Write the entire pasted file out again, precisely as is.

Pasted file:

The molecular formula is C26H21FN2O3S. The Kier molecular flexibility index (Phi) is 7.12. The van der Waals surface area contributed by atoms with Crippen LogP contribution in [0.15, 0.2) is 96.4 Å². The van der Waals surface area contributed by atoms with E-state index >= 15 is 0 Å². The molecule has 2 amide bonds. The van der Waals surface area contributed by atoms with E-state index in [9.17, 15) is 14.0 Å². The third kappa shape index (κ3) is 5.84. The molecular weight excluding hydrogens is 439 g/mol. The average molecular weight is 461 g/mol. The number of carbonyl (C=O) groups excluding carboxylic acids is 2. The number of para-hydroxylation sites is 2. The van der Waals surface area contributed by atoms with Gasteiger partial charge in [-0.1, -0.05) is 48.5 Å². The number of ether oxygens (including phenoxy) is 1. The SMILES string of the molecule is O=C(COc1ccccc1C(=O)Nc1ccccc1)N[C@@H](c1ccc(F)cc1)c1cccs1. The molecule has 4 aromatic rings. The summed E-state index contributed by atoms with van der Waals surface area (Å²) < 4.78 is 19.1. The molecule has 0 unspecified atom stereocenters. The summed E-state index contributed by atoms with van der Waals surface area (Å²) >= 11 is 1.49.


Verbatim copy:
The molecular formula is C26H21FN2O3S. The Kier molecular flexibility index (Phi) is 7.12. The van der Waals surface area contributed by atoms with Crippen LogP contribution in [0.15, 0.2) is 96.4 Å². The van der Waals surface area contributed by atoms with E-state index >= 15 is 0 Å². The molecule has 2 amide bonds. The van der Waals surface area contributed by atoms with E-state index in [9.17, 15) is 14.0 Å². The third kappa shape index (κ3) is 5.84. The molecular weight excluding hydrogens is 439 g/mol. The average molecular weight is 461 g/mol. The number of carbonyl (C=O) groups excluding carboxylic acids is 2. The number of para-hydroxylation sites is 2. The van der Waals surface area contributed by atoms with Gasteiger partial charge in [-0.1, -0.05) is 48.5 Å². The number of ether oxygens (including phenoxy) is 1. The SMILES string of the molecule is O=C(COc1ccccc1C(=O)Nc1ccccc1)N[C@@H](c1ccc(F)cc1)c1cccs1. The molecule has 4 aromatic rings. The summed E-state index contributed by atoms with van der Waals surface area (Å²) < 4.78 is 19.1. The molecule has 0 unspecified atom stereocenters. The summed E-state index contributed by atoms with van der Waals surface area (Å²) >= 11 is 1.49.